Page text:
by Rachel Thimangu
Shabbat morning in Jerusalem, the heart of the Jewish people, brought to mind an old joke:
Strand a Jew on a desert island and he’ll build two synagogues – one in which to pray, and the other to say he won’t set foot in.
This is a land of deep divisions, gross misconceptions and shifting borders:
We walked through neighborhoods on the edge of the Old City that were undesirable and unsafe during the Arab-Israeli War and Jordan’s control of that holy district … now among the most serene and sought-after real estate. We took pictures of the misnamed Tower of David … thought by early conquerors to be part of King David’s palace, but actually a mosque. We discovered that the visible walls and structures of the Old City were built by the Ottomans about 500 years ago … not nearly as old as they looked and we had expected. We learned that the country’s Jewish people are divided roughly into thirds by ultra-Orthodox, ultra-secular and modern Orthodox, in an uneasy relationship under which only the marriages of ultra-Orthodox Jews are recognized by Israeli law (though others can be made legal if they take place in another country, leading to a booming Jewish wedding business in nearby Cypress).
But Israel also is a land of great generosity, peaceful coexistence, and innovation even in our ancient religion.
We walked miles — because, of course, most religious Jews here don’t ride on Shabbat — to pray with the congregations of Hakhel, a cutting-edge egalitarian Orthodox congregation; and Kehilat Zion, an egalitarian, non-denominational community. They meet in separate spaces on a single campus. In Hakhel, women and men sat on opposite sides of a dividing curtain, with the podium centered between them and women and men taking turns leading the service … a highly unusual and controversial practice. In Kehilat Zion, a woman Rabbi led conservative services attended by many young families sitting together, with children playing an active role.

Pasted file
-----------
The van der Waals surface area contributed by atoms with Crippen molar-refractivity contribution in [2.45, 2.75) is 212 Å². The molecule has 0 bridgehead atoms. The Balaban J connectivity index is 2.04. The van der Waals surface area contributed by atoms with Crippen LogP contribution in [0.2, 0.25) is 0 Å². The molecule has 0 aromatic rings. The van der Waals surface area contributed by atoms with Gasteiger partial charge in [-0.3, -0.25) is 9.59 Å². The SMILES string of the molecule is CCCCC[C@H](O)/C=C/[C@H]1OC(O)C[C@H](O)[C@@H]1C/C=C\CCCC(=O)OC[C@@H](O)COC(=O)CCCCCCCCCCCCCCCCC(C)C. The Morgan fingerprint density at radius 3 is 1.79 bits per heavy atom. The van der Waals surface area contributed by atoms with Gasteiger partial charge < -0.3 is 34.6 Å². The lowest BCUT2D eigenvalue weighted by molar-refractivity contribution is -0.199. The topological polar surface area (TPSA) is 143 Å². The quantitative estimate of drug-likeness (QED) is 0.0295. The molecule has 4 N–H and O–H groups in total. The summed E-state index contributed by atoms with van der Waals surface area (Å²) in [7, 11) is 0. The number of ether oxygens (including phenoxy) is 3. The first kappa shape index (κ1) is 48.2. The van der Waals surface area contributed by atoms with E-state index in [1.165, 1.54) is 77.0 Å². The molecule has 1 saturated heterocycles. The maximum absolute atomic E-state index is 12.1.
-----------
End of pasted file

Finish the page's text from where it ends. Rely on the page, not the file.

Both congregations welcomed our group to observe and to pray. We saw how deep expressions of faith and observance came easily even in a gymnasium filled with plastic chairs, much different from the ornate temples and synagogues we’re used to at home. We were surprised by the visceral reaction of a young Israeli man in our midst to seeing a woman lead part of an Orthodox service.
We were touched to hear the names of the victims of last week’s Pittsburgh synagogue shooting read out in memory and solidarity with American Jews.
Following services, we had lunch at the home of Rabbi Shimon and Dr. Iris Felix — the parents of Yael Felix, who taught Hebrew for a couple of recent years at Saul Mirowitz Jewish Community School.
Rabbi Felix, clearly progressive in his Jewish thinking, asked whether we thought he’d support relaxing laws around businesses and much activity shutting down for Shabbat. A few of us thought he would, but were wrong.
In his strong New York accent – undiminished despite roughly 30 years he’s lived in Jerusalem — Rabbi Felix explained: Jews are obligated to rest on the seventh day not just because G-d rested on the seventh “day” of creation, but also so that others may rest as well. When stores are open, someone must work in them, and most often it’s someone who is disadvantaged and cannot afford to simply stay home. By observing the sabbath, we allow everyone else to do the same.
Sure enough, the city stayed quiet until a couple of hours after sunset … after our group observed a brief but moving Havdalah ceremony in the lobby of our hotel, guided by a recording provided by St. Louis Jewish singer Rick Recht. At about 7:30, the streets came alive with open shops and restaurants, street performers, and crowds of Israelis and tourists marking the close of the weekend.
It was strange and wonderful to be in a city that observes the same sabbath as we do, and to know that no matter how divided we may be in opinions, geographies and rituals, we truly are one people.